Background and Objectives A single-stimulation infraclavicular brachial plexus block (ICB) is safe and easy to perform, although underused. This technique was compared with a triple-stimulation axillary block (AxB).
Methods One hundred patients scheduled for hand and forearm surgery were randomly allocated to 2 groups. ICB was performed with the needle inserted above the coracoid process in the upper lateral angle of the infraclavicular fossa and directed vertically until nerve stimulation elicited a distal motor response (median, radial, or ulnar). A single 40-mL bolus of ropivacaine 0.75% was injected. In the AxB group, 3 stimulations were performed to identify median or ulnar, radial, and musculocutaneous nerves, followed by an infiltration near the medial brachial and antebrachial cutaneous nerves. The same 40 mL ofropivacaine 0.75% was injected. Sensory and motor blocks were assessed at 5-minute intervals over 30 minutes.
Results The time to block performance was shorter in the ICB than in the AxB group (2.5 ± 1.9 minutes v 6.0 ± 2.8 minutes, P < .001). The success rate (complete block in median, radial, ulnar, musculocutaneous, and medial antebrachial cutaneous nerves) was comparable in the 2 groups (90% v 88% in groups ICB and AxB, respectively). Block extension was comparable, except for a higher rate of block completion in the axillary nerve distribution in group ICB and in the medial brachial cutaneous nerve in group AxB. The onset of each nerve block was comparable except for a faster onset for the musculocutaneous nerve in group AxB (8 ± 3 v 10 ± 5 minutes).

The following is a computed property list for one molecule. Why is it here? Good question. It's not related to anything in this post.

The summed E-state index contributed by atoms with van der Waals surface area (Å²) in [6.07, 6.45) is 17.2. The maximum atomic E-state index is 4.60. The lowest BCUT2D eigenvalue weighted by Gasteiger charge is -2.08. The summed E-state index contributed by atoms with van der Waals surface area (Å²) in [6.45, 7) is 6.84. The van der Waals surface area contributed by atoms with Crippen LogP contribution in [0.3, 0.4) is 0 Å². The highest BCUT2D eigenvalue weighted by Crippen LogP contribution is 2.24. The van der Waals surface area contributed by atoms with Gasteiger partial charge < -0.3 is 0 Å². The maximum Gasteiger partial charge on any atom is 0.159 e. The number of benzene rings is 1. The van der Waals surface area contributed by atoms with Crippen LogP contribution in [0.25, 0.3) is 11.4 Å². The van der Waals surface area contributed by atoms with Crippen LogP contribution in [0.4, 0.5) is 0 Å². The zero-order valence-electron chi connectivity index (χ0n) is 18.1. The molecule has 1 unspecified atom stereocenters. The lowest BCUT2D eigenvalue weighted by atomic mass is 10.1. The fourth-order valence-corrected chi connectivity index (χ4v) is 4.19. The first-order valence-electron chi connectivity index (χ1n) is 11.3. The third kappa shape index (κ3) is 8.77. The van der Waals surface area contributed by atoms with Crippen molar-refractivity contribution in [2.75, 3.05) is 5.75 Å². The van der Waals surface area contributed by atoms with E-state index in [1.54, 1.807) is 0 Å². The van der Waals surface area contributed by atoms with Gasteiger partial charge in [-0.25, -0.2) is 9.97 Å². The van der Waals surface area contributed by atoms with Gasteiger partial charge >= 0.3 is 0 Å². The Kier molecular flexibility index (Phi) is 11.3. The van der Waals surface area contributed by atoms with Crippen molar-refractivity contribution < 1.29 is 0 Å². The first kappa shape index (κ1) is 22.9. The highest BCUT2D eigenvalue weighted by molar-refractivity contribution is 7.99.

Conclusion A single shot ICB is equally effective as a triple-nerve stimulation AxB. Reg Anesth Pain Med 2003;28:89-94.
- Regional anesthesia
- Brachial plexus block
Statistics from Altmetric.com
If you wish to reuse any or all of this article please use the link below which will take you to the Copyright Clearance Center’s RightsLink service. You will be able to get a quick price and instant permission to reuse the content in many different ways.